GP: You have worked extensively in the field of organ transplants in Iran. What role do ethics play in the allocation liver transplants and related services that you and your teams provide?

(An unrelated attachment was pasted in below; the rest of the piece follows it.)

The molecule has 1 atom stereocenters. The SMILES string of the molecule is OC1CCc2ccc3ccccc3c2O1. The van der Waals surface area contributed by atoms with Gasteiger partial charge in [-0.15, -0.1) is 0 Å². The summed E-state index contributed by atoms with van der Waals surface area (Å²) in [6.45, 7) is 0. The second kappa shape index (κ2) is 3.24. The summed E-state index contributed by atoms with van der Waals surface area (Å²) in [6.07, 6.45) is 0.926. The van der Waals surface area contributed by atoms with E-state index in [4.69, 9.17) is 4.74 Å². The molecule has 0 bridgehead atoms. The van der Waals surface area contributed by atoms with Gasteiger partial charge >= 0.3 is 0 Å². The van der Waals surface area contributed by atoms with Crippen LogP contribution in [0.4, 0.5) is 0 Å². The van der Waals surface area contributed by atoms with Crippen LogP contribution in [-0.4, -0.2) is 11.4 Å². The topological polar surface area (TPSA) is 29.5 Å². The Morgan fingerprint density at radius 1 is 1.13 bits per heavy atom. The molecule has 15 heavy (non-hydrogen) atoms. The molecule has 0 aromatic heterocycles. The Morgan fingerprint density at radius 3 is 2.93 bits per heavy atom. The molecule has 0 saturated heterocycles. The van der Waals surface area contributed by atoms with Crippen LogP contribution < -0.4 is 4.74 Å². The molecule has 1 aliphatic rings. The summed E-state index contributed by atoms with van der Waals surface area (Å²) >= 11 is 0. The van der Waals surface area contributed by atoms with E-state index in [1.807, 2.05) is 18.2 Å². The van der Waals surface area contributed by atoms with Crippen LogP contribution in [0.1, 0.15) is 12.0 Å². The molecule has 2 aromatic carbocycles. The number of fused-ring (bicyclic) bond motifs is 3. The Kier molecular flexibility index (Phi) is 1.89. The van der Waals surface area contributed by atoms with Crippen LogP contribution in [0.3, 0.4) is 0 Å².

AJ: My main job is in liver transplants at the Imam Khomeini Hospital Complex, a big tertiary care hospital complex in Tehran. Everybody has access to liver transplants, which are free of charge in Iran for the patient from the time of admission until discharge. Only the preoperative workups and post-operative treatments and drugs are co-paid by the patient and insurance. The Ministry of Health covers the liver transplant costs, due to a major decision made in Iran 35 years ago due to a huge need. Social Insurance could not cover it, so we had to send people abroad for kidney and liver transplants at very high expenses. For liver transplants, we base our decisions on scientific and medical criteria. We plan and work ethically because we give higher priority to the recipient based on the severity of their condition. A scoring system that prioritises patients with end-stage liver disease is the main criterion to enter the transplant list. Most of our organs are from brain-dead donors; we do not have any organ-selling of livers nor do we conduct liver transplants from unrelated living donors. I think ours is a good, ethical backbone for this treatment. In the 18 years that I have been doing liver transplants, we have not encountered major problems and have established this practice countrywide. We currently have two high volume centres that are performing at least 150 transplants a year and five smaller centres that are in the beginning stages. There is no one body that has told the others to do it, rather it is a consensus among the liver transplantation centres.